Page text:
US20110229106 *Jun 29, 2010Sep 22, 2011Han-Yeol ChoSystem for playback of ultra high resolution video using multiple displays
EP0716931A1 *Dec 11, 1995Jun 19, 1996Konica CorporationInk and sheet for ink jet recording and ink recording method
EP0849092A1 *Dec 5, 1997Jun 24, 1998Eastman Kodak CompanyTransparent protective sheet for thermal dye transfer print
EP0914963A2 *Nov 6, 1998May 12, 1999Dai Nippon Printing Co., Ltd.Thermal transfer image-receiving sheet
EP0993961A1 *May 11, 1998Apr 19, 2000Labo Co., LtdImage recording sheet and material for covering layer of image recording sheet
EP1129862A1 *Oct 7, 1999Sep 5, 2001Matsushita Electric Industrial Co., Ltd.Thermal transfer recording image receiving layer and thermal transfer recording image receiver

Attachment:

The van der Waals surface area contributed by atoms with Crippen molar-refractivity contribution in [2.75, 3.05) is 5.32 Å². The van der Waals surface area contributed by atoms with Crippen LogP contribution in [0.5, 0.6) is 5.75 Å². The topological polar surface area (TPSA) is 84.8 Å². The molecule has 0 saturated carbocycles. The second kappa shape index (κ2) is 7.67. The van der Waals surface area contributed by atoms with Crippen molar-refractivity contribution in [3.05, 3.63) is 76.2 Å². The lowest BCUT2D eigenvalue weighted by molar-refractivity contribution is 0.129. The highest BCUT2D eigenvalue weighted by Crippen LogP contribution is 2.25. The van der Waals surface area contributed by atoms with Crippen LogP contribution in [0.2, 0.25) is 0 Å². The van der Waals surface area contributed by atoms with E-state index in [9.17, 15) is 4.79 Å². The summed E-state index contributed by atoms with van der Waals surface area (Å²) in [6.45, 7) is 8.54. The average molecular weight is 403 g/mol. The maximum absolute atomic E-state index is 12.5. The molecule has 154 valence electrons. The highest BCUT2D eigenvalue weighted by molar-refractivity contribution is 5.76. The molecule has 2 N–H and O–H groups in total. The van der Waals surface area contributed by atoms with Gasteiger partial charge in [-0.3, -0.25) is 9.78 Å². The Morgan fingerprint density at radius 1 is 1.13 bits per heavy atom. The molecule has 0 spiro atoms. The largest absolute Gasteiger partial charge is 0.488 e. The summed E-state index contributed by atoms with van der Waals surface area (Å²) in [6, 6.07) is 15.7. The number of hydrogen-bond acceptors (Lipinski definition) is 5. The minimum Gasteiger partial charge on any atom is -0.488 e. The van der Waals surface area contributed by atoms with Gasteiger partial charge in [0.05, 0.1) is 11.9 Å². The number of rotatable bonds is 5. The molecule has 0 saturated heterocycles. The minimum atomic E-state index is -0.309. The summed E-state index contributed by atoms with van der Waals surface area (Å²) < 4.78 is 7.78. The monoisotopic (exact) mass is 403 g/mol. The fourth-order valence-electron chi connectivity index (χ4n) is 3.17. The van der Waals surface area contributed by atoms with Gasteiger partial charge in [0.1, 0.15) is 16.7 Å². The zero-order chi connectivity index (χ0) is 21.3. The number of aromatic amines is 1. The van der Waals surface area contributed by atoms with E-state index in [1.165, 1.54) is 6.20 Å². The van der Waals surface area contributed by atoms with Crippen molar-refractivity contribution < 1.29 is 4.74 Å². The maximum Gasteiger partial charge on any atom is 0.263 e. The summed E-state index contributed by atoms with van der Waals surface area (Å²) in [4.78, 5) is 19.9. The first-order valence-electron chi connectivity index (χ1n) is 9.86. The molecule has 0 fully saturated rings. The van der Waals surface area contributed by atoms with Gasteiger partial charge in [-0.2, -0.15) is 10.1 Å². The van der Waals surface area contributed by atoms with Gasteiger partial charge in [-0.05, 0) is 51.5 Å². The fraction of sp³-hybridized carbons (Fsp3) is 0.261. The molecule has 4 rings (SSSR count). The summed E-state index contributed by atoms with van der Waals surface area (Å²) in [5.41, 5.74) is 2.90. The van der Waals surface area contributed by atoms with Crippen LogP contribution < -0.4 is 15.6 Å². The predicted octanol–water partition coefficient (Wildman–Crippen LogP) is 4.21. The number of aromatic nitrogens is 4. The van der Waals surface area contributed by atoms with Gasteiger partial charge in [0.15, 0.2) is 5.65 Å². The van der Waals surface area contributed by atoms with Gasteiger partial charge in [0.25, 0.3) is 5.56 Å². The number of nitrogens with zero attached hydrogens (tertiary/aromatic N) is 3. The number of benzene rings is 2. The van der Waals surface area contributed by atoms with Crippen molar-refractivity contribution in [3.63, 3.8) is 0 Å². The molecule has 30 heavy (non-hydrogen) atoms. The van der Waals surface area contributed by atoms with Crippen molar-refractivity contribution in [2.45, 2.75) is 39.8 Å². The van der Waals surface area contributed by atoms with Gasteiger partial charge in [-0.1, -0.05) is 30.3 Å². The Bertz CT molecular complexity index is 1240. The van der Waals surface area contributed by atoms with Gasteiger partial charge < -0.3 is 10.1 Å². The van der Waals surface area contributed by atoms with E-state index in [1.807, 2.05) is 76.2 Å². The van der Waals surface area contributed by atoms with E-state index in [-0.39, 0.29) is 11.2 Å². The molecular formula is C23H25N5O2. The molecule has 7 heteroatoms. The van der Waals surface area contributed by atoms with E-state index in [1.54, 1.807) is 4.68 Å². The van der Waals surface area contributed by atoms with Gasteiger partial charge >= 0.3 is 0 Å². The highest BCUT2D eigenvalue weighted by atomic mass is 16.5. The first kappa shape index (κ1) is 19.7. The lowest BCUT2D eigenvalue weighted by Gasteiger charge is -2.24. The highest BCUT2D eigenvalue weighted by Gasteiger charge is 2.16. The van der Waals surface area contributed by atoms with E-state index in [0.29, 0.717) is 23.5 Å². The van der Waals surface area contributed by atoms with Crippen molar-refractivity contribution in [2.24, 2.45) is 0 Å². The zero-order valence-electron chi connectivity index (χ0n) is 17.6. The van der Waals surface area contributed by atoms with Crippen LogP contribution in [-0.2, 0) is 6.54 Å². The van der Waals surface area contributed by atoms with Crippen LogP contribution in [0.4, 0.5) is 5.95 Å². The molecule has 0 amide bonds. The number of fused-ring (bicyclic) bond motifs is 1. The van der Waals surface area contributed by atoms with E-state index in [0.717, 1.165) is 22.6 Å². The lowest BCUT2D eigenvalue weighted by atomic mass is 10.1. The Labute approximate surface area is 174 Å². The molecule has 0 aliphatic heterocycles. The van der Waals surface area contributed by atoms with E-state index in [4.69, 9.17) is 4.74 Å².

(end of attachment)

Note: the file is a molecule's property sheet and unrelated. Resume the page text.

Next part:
EP1518706A2 *Sep 24, 2004Mar 30, 2005Konica Minolta Photo Imaging, Inc.A protective layer transfer sheet and an image forming method employing it
WO1997012283A1 *Sep 20, 1996Apr 3, 1997Minnesota Mining & MfgImage-recording transparent film and imaged film
WO1998007578A1 *Aug 14, 1997Feb 26, 1998Ici PlcProtective overlays for thermal dye transfer prints
Classifications
U.S. Classification503/227, 428/913, 428/207, 428/914, 428/32.39
International ClassificationB41M5/00, B41M5/46, B41M5/382, B41M5/42, B41M5/52, B41M5/50, B41M7/00
Cooperative ClassificationY10S428/914, Y10S428/913, B41M5/46, B41M7/0027, B41M5/426, B41M5/5254, B41M5/5227
European ClassificationB41M7/00C, B41M5/42D, B41M5/46
Legal Events
DateCodeEventDescription
Nov 28, 2005FPAYFee payment
Year of fee payment: 12
Sep 27, 2001FPAYFee payment
Year of fee payment: 8
Sep 25, 1997FPAYFee payment
Year of fee payment: 4
Aug 20, 1992ASAssignment
Owner name: KONICA CORPORATION, A CORP. OF JAPAN, JAPAN
Free format text: ASSIGNMENT OF ASSIGNORS INTEREST.;ASSIGNORS:TAKEYAMA, TOSHIHISA;SUZUKI, NAOYO;KITAMURA, SHIGEHIRO;REEL/FRAME:006242/0021
Effective date: 19920805